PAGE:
I came from Finland to Grays Harbor for a short visit at the end of September with my brother Lasse and cousin Marja to see the places where our grandfather had lived and worked as a faller in the logging industry from mid-1920s till his death in 1940. We also wanted to visit his gravesite at Fern Hill Cemetery.
Our grandfather Kustaa Vainio left Finland in 1913 and arrived first in Minnesota. He left a wife and three children in Finland, and after some years they lost contact with him. It was a mystery to the family what happened to their father. They made inquiries but got no results. Now his wife and all their children are dead, but four grandchildren live in Finland.
In 2005 I wanted to try again, thanks to the Internet. Very soon I received surprising news from a genealogist in Minnesota, Sharon Sterle. She had found an obituary that seemed to be for my grandfather. His first name had changed from Kustaa to Gust, but surname and age matched. He was living half a country away from Minnesota, in Washington state. In a few days I had received his death certificate and a photo of the headstone at cemetery. Now I was sure that this person really was my grandfather.
Sharon continued her work, but also asked Grays Harbor Genealogical Society if they could find more local information. Cathy Cook from the society did comprehensive research, and we learned that Gust had worked as a faller for the Clemons Logging Company, had lived first in Aberdeen, and later in Hoquiam. He had lived with a widower, but did not get married and had no children.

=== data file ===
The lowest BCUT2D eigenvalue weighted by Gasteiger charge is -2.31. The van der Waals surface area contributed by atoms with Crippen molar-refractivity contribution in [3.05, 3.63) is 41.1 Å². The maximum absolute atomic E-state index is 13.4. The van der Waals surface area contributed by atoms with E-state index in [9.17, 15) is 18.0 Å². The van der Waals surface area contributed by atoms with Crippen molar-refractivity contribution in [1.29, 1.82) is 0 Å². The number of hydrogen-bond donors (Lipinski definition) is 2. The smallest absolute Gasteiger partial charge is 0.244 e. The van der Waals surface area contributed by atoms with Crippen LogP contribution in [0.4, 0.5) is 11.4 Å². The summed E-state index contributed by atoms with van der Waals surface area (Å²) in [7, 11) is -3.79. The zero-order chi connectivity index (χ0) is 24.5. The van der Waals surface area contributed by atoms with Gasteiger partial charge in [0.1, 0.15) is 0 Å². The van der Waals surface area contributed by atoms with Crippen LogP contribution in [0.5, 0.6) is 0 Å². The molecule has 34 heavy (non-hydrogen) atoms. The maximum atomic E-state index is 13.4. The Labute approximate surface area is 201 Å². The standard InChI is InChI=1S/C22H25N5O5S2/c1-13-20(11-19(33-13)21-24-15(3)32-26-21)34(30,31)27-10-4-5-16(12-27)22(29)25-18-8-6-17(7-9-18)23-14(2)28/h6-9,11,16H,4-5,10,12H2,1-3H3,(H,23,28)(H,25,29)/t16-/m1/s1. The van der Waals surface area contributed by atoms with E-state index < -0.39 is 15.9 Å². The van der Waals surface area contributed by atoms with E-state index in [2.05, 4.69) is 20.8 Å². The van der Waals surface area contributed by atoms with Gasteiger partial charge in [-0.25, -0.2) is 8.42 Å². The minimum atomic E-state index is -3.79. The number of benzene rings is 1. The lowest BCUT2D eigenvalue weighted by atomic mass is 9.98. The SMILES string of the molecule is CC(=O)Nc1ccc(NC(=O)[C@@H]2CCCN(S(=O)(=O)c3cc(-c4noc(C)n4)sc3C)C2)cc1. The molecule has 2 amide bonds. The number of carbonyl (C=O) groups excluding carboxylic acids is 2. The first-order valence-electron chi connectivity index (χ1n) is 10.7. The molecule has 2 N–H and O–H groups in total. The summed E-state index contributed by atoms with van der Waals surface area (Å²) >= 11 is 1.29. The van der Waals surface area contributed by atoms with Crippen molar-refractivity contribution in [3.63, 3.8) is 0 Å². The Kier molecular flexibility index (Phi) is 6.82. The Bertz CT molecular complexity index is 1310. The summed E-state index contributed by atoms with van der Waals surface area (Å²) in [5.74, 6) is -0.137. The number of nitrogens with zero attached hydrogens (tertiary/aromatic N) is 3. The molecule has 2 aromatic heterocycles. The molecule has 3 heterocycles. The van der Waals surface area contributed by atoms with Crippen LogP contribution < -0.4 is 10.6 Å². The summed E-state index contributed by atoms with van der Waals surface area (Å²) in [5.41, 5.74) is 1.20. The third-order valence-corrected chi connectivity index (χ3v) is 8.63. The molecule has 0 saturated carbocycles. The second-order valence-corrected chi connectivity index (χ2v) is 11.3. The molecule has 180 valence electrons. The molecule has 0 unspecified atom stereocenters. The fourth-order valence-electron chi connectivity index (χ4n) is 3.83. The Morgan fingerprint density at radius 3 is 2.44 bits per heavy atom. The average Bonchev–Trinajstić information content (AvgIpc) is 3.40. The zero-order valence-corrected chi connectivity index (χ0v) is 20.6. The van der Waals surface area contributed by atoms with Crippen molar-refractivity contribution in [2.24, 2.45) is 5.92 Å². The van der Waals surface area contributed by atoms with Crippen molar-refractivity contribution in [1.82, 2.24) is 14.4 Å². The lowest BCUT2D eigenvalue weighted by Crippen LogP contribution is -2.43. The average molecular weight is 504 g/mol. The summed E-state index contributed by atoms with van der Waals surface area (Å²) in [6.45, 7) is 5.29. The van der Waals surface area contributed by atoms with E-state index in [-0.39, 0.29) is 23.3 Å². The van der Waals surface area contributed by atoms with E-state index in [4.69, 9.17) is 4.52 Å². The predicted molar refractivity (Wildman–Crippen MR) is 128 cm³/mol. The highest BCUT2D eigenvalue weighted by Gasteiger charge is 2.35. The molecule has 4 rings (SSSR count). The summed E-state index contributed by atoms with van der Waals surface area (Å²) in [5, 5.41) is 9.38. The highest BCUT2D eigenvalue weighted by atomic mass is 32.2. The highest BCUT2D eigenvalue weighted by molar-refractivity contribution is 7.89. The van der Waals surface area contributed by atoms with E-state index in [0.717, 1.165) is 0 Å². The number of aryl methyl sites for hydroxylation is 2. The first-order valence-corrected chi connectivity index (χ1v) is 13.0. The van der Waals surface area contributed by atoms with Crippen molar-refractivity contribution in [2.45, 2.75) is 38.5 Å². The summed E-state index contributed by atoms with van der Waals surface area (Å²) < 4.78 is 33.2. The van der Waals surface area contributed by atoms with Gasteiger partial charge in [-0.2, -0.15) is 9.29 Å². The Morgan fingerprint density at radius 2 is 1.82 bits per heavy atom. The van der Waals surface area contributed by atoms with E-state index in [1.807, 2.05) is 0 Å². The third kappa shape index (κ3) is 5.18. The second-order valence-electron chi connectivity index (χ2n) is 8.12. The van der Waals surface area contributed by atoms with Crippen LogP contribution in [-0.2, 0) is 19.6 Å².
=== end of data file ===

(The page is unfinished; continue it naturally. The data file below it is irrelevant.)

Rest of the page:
From this point on, I imagined that I could see the places where my grandfather lived 20 years of his life, and visiting his gravesite at Fern Hill Cemetery. This year my dream was finally made possible, so I planned a tour with my brother and cousin.
I sent an email to Grays Harbor Genealogical Society to ask for some facts and got a very quick and friendly reply from Bonnie Johannes. She had found some new information and asked us to meet her at the Aberdeen Museum. We were very excited, and after a few minutes, we felt like old friends.
The collections at the museum and in the research center were very impressive, giving a good image of the life of the loggers. In the evening we had an opportunity to have dinner with Bonnie at Breakwater Seafood. There we also met Roy Vataja, whose parents had immigrated in 1957 and who just happened to speak excellent Finnish. We had good conversations, but the evening was far too short.
It was lovely to meet new friends in Aberdeen. The next day we traveled to the Olympic National Park to see big trees and enjoy the wonderful nature. We want to say thanks to all who have helped us in our family research!